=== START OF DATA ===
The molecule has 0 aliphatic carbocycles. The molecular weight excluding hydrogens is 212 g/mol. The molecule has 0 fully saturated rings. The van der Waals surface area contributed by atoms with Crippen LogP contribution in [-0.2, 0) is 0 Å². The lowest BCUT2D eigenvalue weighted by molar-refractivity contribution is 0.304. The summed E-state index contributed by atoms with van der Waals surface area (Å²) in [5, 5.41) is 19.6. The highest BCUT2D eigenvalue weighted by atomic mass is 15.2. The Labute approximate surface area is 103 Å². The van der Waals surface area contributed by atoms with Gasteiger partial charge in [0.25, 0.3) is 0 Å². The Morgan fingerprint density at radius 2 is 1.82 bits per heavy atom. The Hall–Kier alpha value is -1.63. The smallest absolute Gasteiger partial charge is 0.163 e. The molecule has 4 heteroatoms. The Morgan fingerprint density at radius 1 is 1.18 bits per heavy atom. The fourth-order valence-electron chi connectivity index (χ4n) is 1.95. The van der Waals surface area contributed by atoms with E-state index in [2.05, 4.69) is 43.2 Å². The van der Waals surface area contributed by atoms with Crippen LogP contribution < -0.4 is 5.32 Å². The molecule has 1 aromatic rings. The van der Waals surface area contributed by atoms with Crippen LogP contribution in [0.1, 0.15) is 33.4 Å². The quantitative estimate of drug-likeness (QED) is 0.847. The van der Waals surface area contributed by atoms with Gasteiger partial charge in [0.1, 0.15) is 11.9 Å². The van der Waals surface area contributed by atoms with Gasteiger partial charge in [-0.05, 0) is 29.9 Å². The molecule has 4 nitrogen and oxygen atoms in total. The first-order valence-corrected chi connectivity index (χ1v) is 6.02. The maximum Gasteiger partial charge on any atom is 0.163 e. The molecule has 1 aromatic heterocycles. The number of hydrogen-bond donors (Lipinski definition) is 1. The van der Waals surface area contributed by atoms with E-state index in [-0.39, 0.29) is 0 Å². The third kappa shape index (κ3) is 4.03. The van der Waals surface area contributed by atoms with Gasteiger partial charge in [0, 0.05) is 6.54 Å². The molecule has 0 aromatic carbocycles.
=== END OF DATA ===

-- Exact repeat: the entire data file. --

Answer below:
The molecule has 0 aliphatic carbocycles. The molecular weight excluding hydrogens is 212 g/mol. The molecule has 0 fully saturated rings. The van der Waals surface area contributed by atoms with Crippen LogP contribution in [-0.2, 0) is 0 Å². The lowest BCUT2D eigenvalue weighted by molar-refractivity contribution is 0.304. The summed E-state index contributed by atoms with van der Waals surface area (Å²) in [5, 5.41) is 19.6. The highest BCUT2D eigenvalue weighted by atomic mass is 15.2. The Labute approximate surface area is 103 Å². The van der Waals surface area contributed by atoms with Gasteiger partial charge in [0.25, 0.3) is 0 Å². The Morgan fingerprint density at radius 2 is 1.82 bits per heavy atom. The Hall–Kier alpha value is -1.63. The smallest absolute Gasteiger partial charge is 0.163 e. The molecule has 4 heteroatoms. The Morgan fingerprint density at radius 1 is 1.18 bits per heavy atom. The fourth-order valence-electron chi connectivity index (χ4n) is 1.95. The van der Waals surface area contributed by atoms with E-state index in [2.05, 4.69) is 43.2 Å². The van der Waals surface area contributed by atoms with Crippen LogP contribution < -0.4 is 5.32 Å². The molecule has 1 aromatic rings. The van der Waals surface area contributed by atoms with Crippen LogP contribution in [0.1, 0.15) is 33.4 Å². The quantitative estimate of drug-likeness (QED) is 0.847. The van der Waals surface area contributed by atoms with Gasteiger partial charge in [0.1, 0.15) is 11.9 Å². The van der Waals surface area contributed by atoms with Gasteiger partial charge in [-0.05, 0) is 29.9 Å². The molecule has 4 nitrogen and oxygen atoms in total. The first-order valence-corrected chi connectivity index (χ1v) is 6.02. The maximum Gasteiger partial charge on any atom is 0.163 e. The molecule has 1 aromatic heterocycles. The number of hydrogen-bond donors (Lipinski definition) is 1. The van der Waals surface area contributed by atoms with E-state index in [-0.39, 0.29) is 0 Å². The third kappa shape index (κ3) is 4.03. The van der Waals surface area contributed by atoms with Gasteiger partial charge in [0, 0.05) is 6.54 Å². The molecule has 0 aromatic carbocycles.